Israel: “The state of Israel is prepared for any scenario,” Netanyahu said in a statement after holding security consultations in Tel Aviv.

“We are not a party to this civil war in Syria but if we identify any attempt to attack us we will respond and we will respond forcefully.”

Iran: Iran has since warned against foreign military intervention in Syria after US Secretary of State, John Kerry, last night accused Assad’s Syrian regime of deliberately unleashing chemical weapons on its own citizens in a statement.

Iranian foreign ministry spokesman, Abbas Araqchi cautioned there would be "perilous consequences" for the region if a military attack is carried out, according to the Guardian. 

Russia: In a statement, foreign ministry spokesman Alexander Lukashevich said: "Attempts to bypass the Security Council, once again to create artificial groundless excuses for a military intervention in the region are fraught with new suffering in Syria and catastrophic consequences for other countries of the Middle East and North Africa."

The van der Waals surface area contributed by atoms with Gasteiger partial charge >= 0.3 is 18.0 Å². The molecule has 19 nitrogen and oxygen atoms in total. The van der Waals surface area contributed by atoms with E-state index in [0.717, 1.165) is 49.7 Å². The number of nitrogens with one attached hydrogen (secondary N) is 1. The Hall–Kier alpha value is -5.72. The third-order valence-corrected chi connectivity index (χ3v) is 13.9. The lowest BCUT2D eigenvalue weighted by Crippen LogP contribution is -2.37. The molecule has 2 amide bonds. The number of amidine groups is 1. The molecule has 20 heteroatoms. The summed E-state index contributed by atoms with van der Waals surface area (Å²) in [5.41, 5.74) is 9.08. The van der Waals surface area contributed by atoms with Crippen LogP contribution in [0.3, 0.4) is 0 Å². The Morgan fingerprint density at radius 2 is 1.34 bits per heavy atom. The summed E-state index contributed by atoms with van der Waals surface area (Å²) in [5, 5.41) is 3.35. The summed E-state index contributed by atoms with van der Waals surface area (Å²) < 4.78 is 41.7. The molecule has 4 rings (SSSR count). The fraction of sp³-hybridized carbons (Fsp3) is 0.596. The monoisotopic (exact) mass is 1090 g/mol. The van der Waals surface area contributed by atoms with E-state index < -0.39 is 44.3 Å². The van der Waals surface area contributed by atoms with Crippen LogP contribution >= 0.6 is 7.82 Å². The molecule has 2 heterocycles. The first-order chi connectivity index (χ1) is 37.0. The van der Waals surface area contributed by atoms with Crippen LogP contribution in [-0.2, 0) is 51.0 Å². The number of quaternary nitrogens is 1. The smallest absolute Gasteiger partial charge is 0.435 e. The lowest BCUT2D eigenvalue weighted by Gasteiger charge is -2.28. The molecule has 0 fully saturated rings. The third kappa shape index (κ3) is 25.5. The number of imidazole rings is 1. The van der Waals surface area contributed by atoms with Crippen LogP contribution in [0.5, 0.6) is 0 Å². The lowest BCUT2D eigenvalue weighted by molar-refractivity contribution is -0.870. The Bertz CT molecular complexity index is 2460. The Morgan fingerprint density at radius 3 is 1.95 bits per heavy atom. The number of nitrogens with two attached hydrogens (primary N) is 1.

Saudi Arabia: Saudi Foreign Minister Saud al-Faisal said on Tuesday the international community must take a “ decisive and serious” stand against the government of Syrian President Bashar al-Assad.

“The rejection of the Syrian regime of all serious and earnest Arab efforts .... requires a decisive and serious stand by the international community to stop the humanitarian tragedy of the Syrian people,” Prince Saud was quoted as saying by the state news agency SPA.

France: French President Hollande says France is prepared to take action against those responsible for gassing people in Syria.

Mr Hollande said: “France is ready to punish those who took the heinous decision to gas innocents” in Syria last week.